wim-exec-agencies-yim-bb37-2015-billboard-250x250CAROLINE YIM, 37
Concerts agent, ICM Partners

Under Yim’s guidance, Kehlani Parrish — the 20-year-old former America’s Got Talent contestant — embarked on her first solo tour. The Los Angeles native also has orchestrated road runs for Kendrick Lamar (13 intimate shows), The Internet (40 cities domestically), Earl Sweatshirt (62 cities) and duo Rae Sremmurd (with 155 dates booked). “This is my music,” says the UCLA alumna. “I’ve been a hip-hopper from day one.”


wim-exec-brands-allen-bb37-2015-billboard-250x250MARCIE ALLEN, 42
President, MAC Presents

Allen flies weekly between her home in Nashville and office in New York, which helps explain why she saw the potential in an airline-artist partnership. Among the deals her team brokered this year were a Southwest Airlines tour ­sponsorship for Imagine Dragons, including an in-flight ­concert. Thanks to diversification with clients like Microsoft Windows, revenue is up 20 percent over 2014 to a record eight ­figures, and Allen will begin 2016 by rolling out a Sundance Film Festival programming ­partnership in January with the venue Park City Live. She also promises a “breakthrough summer ­festival ­strategy” with a major beer brand.

wim-exec-brands-breithaupt-bb37-2015-billboard-250x250JENNIFER BREITHAUPT, 43
Global head of entertainment, Citi

Selling millions of tickets to its credit-card holders, Citi has partnered with more than 1,400 artists and bands and 11,000 events in 21 ­countries in 2015, including a majority of the year’s top tours, says Breithaupt. The brand, which one informed source estimates is working with a $100 ­million budget — Citi doesn’t disclose this ­information — and has seen double-digit year-to-year growth in ticket sales and U.S. ticket revenue, also is focused on creating opportunities for fans “who may never leave the house,” like Yahoo’s concert-a-day series, explains Breithaupt. For 2016, she and Citi are ­working on ­technology to identify card holders in venues and give them ­”special access to artists” as the ­ultimate door prize.

wim-exec-brands-curtis-bb37-2015-billboard-250x250DEBORAH CURTIS
Vp global sponsorships and experiential marketing, American Express

In 2015, Curtis delivered presale access for American Express card holders to tours by The Rolling Stones, Fleetwood Mac, Kenny Chesney, Ed Sheeran and Taylor Swift. With Swift’s team, she created the Emmy-winning Amex Unstaged Taylor Swift Experience app, which included an interactive video of “Blank Space.” (One industry insider put the deal at $3 million to $5 million.) Newer acts have received a boost from Amex Unstaged Artists in Residence, which has showcased Børns, Rae Sremmurd and Pia Mia.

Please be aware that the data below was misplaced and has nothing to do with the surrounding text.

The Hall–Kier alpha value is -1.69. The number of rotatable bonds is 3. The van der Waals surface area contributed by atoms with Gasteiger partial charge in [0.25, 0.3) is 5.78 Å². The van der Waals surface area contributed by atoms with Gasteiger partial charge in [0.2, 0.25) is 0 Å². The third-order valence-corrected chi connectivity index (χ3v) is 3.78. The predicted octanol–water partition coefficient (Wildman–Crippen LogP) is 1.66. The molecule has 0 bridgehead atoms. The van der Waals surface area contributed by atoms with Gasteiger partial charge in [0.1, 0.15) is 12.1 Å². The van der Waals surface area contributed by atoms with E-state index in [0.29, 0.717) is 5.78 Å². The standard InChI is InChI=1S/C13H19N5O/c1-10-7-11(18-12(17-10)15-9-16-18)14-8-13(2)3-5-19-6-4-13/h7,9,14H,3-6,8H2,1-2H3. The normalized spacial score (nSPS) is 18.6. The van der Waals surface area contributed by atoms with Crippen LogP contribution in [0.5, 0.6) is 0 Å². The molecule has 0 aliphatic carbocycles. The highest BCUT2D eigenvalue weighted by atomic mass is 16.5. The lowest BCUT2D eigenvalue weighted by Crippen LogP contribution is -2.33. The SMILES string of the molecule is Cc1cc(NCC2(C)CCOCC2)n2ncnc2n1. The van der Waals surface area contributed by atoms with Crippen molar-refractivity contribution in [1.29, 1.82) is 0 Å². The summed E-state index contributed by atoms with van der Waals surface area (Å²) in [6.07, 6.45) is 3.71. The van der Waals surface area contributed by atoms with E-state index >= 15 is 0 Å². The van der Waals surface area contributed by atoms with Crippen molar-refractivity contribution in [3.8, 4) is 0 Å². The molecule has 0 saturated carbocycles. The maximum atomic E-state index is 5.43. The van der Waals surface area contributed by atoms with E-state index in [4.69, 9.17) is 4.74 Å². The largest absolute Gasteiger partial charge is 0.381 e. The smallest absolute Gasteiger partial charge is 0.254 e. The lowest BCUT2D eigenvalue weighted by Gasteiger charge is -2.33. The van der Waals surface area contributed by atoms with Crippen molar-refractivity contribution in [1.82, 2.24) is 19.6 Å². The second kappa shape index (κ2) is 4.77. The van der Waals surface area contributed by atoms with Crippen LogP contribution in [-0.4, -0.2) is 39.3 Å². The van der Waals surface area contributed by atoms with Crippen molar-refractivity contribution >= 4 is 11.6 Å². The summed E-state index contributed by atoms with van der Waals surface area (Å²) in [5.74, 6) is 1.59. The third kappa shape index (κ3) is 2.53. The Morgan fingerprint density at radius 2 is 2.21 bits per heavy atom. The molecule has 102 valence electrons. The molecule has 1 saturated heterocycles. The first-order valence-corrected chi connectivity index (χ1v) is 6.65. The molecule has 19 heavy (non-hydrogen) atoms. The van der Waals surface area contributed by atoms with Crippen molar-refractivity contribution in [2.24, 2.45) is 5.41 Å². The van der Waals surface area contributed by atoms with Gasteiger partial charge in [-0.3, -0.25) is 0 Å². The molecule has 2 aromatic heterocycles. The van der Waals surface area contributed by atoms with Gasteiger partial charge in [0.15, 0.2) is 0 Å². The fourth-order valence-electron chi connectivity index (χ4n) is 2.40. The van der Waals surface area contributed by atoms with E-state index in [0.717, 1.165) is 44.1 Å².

wim-exec-digital-clemens-bb37-2015-billboard-250x250SARA CLEMENS, 44
Chief strategy officer, Pandora

Clemens and her team have spent the last year positioning Pandora to better compete in the digital marketplace. In November, the company acquired some of the assets of Rdio for $75 million with the intention of entering the on-demand subscription marketplace with Spotify, Apple and YouTube. In October, it spent $450 million on Ticketfly, which will allow artists to sell concert tickets directly to Pandora listeners. “There was a crew of probably more than 100 people that leaned in to get this done,” the New Zealand native says of the deal.



Director/head of Americas music ­partnerships, Google Play/YouTube

Director/global head of artist ­relations, YouTube/Google Play

Director/head of label partnerships (Americas), YouTube

Through complementary roles at Google, these three women are driving the tech giant’s digital music strategy for YouTube and Google Play. Hrivnak focuses on partnerships with hardware manufacturers, telecommunication firms and retailers, as well as labels and music ­publishers. Lewit prepped the November launches of subscription service YouTube Red and the YouTube Music app. Moosnick, a veteran of digital roles at MTV and Warner Music, secured the label licenses for YouTube Red.

wim-exec-digital-schlosser-bb37-2015-billboard-250x250KATIE SCHLOSSER
Senior director of label relations for North America, Spotify

As Spotify has grown from 15 million to 60 million listeners during the past five years, Schlosser, an alumna of the Berklee College of Music, has worked “to generate meaningful artist success stories.” This year, for instance, EDM group Major Lazer racked up 38 million streams of its single “Lean On” — landing it at No. 4 on the Billboard Hot 100 — after Spotify orchestrated “a concerted marketing push,” she says.


wim-exec-filmtv-escobedo-bb37-2015-billboard-250x250MONICA ESCOBEDO, 38
Entertainment producer, ABC News/Good Morning America

Escobedo did her part in the perpetual ratings battle for network morning-show supremacy by amping up GMA’s summer concert series lineup. Jason Derulo’s June 12 gig scored particularly big, attracting 5.1 million viewers — the highest Nielsen numbers of the series — and translated to the kind of exposure that’s increasingly difficult for an artist to get from a single appearance: Sales of his album Everything Is 4 jumped 20 percent afterward. Escobedo also orchestrated special coverage of One Direction in conjunction with the release of its new album, Made in the A.M. Says the UCLA graduate: “It’s all about creating those television moments.”

wim-exec-filmtv-gurovitsch-shookus-bb37-2015-billboard-250x250JULIE GUROVITSCH, 33